How To Create A Bird Names List

Many bird watchers and backyard birders enjoy keeping a bird names list. The list might be of the wild birds they have seen in their own backyard or they may keep a life list, which are all the birds they have seen since they started bird watching.

Keeping a bird names list is a wonderful way to enhance both the educational and the pleasurable aspects of bird watching. It is also fun to look back in your notes and remember where you were when you had a special sighting, for example, your first bald eagle. Keeping records of bird sightings can also reveal patterns of occurrence and activity.


There are three ways to keep track of your encounters with birds:

The one you choose is up to you. There are no rules here, the way you organize your bird list is personal choice.

Checklist:

A checklist can be as simple as you like. You may just want to write down the names of the birds you see. You can add a few details to include time, date and location. You can use a sheet of lined paper, kept in a notebook or a bird list that is prepared specifically for your geographic location.

Most bird field guides will include a bird names list, which could be used as a checklist. You can also obtain checklists from popular birding locations, local bird watching clubs or nature stores. If you decide to use the checklist provided in a field guide, leave that guide at home and take along a small notebook or a different field guide to keep track of what you see. It would be a shame to discover it lost after returning home from a productive day of birding.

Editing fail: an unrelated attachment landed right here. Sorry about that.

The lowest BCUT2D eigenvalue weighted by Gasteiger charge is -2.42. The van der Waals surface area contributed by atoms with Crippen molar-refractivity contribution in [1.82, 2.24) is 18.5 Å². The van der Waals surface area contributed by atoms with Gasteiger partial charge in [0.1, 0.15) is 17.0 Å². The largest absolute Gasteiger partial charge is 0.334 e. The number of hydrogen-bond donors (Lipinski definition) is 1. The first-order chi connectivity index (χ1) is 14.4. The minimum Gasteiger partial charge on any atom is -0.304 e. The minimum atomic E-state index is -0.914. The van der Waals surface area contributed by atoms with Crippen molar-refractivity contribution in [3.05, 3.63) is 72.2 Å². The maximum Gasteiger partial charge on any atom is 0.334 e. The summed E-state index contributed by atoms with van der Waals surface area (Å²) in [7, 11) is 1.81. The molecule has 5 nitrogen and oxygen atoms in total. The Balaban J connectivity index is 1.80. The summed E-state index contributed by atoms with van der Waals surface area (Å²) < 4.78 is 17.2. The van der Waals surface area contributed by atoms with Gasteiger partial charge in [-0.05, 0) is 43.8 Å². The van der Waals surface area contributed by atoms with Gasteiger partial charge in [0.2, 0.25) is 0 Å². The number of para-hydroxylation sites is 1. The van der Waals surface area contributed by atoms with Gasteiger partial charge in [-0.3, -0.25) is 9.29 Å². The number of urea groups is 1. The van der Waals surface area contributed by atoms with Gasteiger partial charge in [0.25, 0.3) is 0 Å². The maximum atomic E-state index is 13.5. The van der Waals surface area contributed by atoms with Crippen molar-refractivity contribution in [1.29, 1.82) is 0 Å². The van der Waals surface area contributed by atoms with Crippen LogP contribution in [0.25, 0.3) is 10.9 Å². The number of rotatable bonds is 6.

Bird List:

As a birder you may want to go beyond a simple checklist. Keeping multiple lists to track your sightings will give you the ability to add more detail to your records.

Here are a few examples of lists that you may want to keep:

  • Yard List: Include birds that you have seen in your yard and at your bird feeders.
  • Location List: Include bird sightings in your town, county or state.
  • Trip List: Include birds seen on vacation or a special bird watching trip.
  • Time List: Bird species seen within a month (Month List), a year (Year List) or a lifetime (Life List).

Birding Journal:

You can take your bird names list to an even greater level of detail by starting a birding journal. There are many pre-made birding journals available, but for more creative freedom you can make your own. You can include as much or as little detail as you like. There are no rules for what should be written in your birding journal.

Here are a few suggestions of topics you can include:

  • Date and time
  • Gender
  • Location of sighting
  • Number of birds seen
  • Behavior observations
  • Habitat description
  • General weather conditions
  • Bird sounds
  • Sketches of things you see

One last option is bird-listing software.

Programs have improved in recent years. You can electronically record many of the same things that you can manually record, but the real advantage is organization and report generation.

Most birding software is already fully equipped with a number of predefined reports. Some will even allow you to add digital photographs to your journal pages. Try to choose software that is easy to use with enough flexibility to allow you to be creative with your bird list.


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